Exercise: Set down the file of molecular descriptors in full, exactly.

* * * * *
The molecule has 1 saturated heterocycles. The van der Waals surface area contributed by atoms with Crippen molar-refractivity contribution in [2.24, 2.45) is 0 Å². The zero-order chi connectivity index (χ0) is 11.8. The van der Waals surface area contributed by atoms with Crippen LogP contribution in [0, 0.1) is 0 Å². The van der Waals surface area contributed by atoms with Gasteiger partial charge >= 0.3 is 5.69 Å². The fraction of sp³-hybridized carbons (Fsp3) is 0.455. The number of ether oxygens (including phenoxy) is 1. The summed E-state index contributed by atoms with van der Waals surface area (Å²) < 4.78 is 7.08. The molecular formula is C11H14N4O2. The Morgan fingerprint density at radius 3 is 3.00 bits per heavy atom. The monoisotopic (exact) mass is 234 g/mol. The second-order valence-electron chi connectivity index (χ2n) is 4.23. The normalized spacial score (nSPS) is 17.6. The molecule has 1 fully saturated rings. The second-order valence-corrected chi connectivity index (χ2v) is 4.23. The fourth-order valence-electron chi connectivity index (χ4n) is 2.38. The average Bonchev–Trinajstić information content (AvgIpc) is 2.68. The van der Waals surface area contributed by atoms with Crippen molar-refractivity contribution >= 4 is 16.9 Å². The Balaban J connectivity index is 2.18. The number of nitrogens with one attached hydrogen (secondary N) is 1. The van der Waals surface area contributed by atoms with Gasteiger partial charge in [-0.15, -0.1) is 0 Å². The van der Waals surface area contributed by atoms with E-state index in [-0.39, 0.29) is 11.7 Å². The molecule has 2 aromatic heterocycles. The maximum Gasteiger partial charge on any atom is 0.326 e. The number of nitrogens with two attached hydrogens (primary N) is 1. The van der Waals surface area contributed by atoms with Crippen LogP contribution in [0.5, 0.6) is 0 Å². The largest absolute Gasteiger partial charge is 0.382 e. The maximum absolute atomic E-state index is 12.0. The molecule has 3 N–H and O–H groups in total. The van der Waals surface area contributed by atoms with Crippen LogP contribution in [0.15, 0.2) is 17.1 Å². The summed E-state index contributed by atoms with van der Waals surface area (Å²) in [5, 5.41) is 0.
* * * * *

The molecule has 1 saturated heterocycles. The van der Waals surface area contributed by atoms with Crippen molar-refractivity contribution in [2.24, 2.45) is 0 Å². The zero-order chi connectivity index (χ0) is 11.8. The van der Waals surface area contributed by atoms with Crippen LogP contribution in [0, 0.1) is 0 Å². The van der Waals surface area contributed by atoms with Gasteiger partial charge >= 0.3 is 5.69 Å². The fraction of sp³-hybridized carbons (Fsp3) is 0.455. The number of ether oxygens (including phenoxy) is 1. The summed E-state index contributed by atoms with van der Waals surface area (Å²) < 4.78 is 7.08. The molecular formula is C11H14N4O2. The Morgan fingerprint density at radius 3 is 3.00 bits per heavy atom. The monoisotopic (exact) mass is 234 g/mol. The second-order valence-electron chi connectivity index (χ2n) is 4.23. The normalized spacial score (nSPS) is 17.6. The molecule has 1 fully saturated rings. The second-order valence-corrected chi connectivity index (χ2v) is 4.23. The fourth-order valence-electron chi connectivity index (χ4n) is 2.38. The average Bonchev–Trinajstić information content (AvgIpc) is 2.68. The van der Waals surface area contributed by atoms with Crippen molar-refractivity contribution >= 4 is 16.9 Å². The Balaban J connectivity index is 2.18. The number of nitrogens with one attached hydrogen (secondary N) is 1. The van der Waals surface area contributed by atoms with Gasteiger partial charge in [-0.15, -0.1) is 0 Å². The van der Waals surface area contributed by atoms with E-state index in [-0.39, 0.29) is 11.7 Å². The molecule has 2 aromatic heterocycles. The maximum Gasteiger partial charge on any atom is 0.326 e. The number of nitrogens with two attached hydrogens (primary N) is 1. The van der Waals surface area contributed by atoms with Crippen LogP contribution in [0.5, 0.6) is 0 Å². The largest absolute Gasteiger partial charge is 0.382 e. The maximum absolute atomic E-state index is 12.0. The molecule has 3 N–H and O–H groups in total. The van der Waals surface area contributed by atoms with Crippen LogP contribution in [0.15, 0.2) is 17.1 Å². The summed E-state index contributed by atoms with van der Waals surface area (Å²) in [5, 5.41) is 0.